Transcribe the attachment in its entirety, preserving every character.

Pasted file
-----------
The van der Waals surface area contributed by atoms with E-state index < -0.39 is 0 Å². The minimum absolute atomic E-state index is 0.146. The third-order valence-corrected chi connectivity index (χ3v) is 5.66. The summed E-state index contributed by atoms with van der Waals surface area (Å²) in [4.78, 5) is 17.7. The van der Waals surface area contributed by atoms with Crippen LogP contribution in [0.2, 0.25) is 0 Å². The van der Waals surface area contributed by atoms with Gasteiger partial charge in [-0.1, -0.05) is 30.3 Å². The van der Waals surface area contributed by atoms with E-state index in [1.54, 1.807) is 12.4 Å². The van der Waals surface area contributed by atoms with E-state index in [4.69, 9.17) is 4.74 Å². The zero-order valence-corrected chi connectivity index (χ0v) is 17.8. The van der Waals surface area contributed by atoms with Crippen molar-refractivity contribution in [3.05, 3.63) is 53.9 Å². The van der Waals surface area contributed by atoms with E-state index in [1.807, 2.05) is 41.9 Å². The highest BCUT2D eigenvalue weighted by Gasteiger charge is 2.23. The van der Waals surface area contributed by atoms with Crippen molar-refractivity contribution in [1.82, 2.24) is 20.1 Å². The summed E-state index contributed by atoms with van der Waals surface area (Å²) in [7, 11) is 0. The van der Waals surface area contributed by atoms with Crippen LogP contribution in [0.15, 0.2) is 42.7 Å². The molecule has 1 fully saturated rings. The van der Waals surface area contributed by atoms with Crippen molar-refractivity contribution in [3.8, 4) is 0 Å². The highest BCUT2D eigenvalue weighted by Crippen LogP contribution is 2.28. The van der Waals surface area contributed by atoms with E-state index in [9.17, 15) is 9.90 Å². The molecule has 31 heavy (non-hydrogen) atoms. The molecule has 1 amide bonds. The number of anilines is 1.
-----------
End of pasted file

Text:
The van der Waals surface area contributed by atoms with E-state index < -0.39 is 0 Å². The minimum absolute atomic E-state index is 0.146. The third-order valence-corrected chi connectivity index (χ3v) is 5.66. The summed E-state index contributed by atoms with van der Waals surface area (Å²) in [4.78, 5) is 17.7. The van der Waals surface area contributed by atoms with Crippen LogP contribution in [0.2, 0.25) is 0 Å². The van der Waals surface area contributed by atoms with Gasteiger partial charge in [-0.1, -0.05) is 30.3 Å². The van der Waals surface area contributed by atoms with E-state index in [1.54, 1.807) is 12.4 Å². The van der Waals surface area contributed by atoms with E-state index in [4.69, 9.17) is 4.74 Å². The zero-order valence-corrected chi connectivity index (χ0v) is 17.8. The van der Waals surface area contributed by atoms with Crippen molar-refractivity contribution in [3.05, 3.63) is 53.9 Å². The van der Waals surface area contributed by atoms with E-state index in [1.807, 2.05) is 41.9 Å². The highest BCUT2D eigenvalue weighted by Gasteiger charge is 2.23. The van der Waals surface area contributed by atoms with Crippen molar-refractivity contribution in [1.82, 2.24) is 20.1 Å². The summed E-state index contributed by atoms with van der Waals surface area (Å²) in [7, 11) is 0. The van der Waals surface area contributed by atoms with Crippen LogP contribution in [0.15, 0.2) is 42.7 Å². The molecule has 1 fully saturated rings. The van der Waals surface area contributed by atoms with Crippen molar-refractivity contribution in [3.8, 4) is 0 Å². The highest BCUT2D eigenvalue weighted by Crippen LogP contribution is 2.28. The van der Waals surface area contributed by atoms with E-state index in [9.17, 15) is 9.90 Å². The molecule has 31 heavy (non-hydrogen) atoms. The molecule has 1 amide bonds. The number of anilines is 1.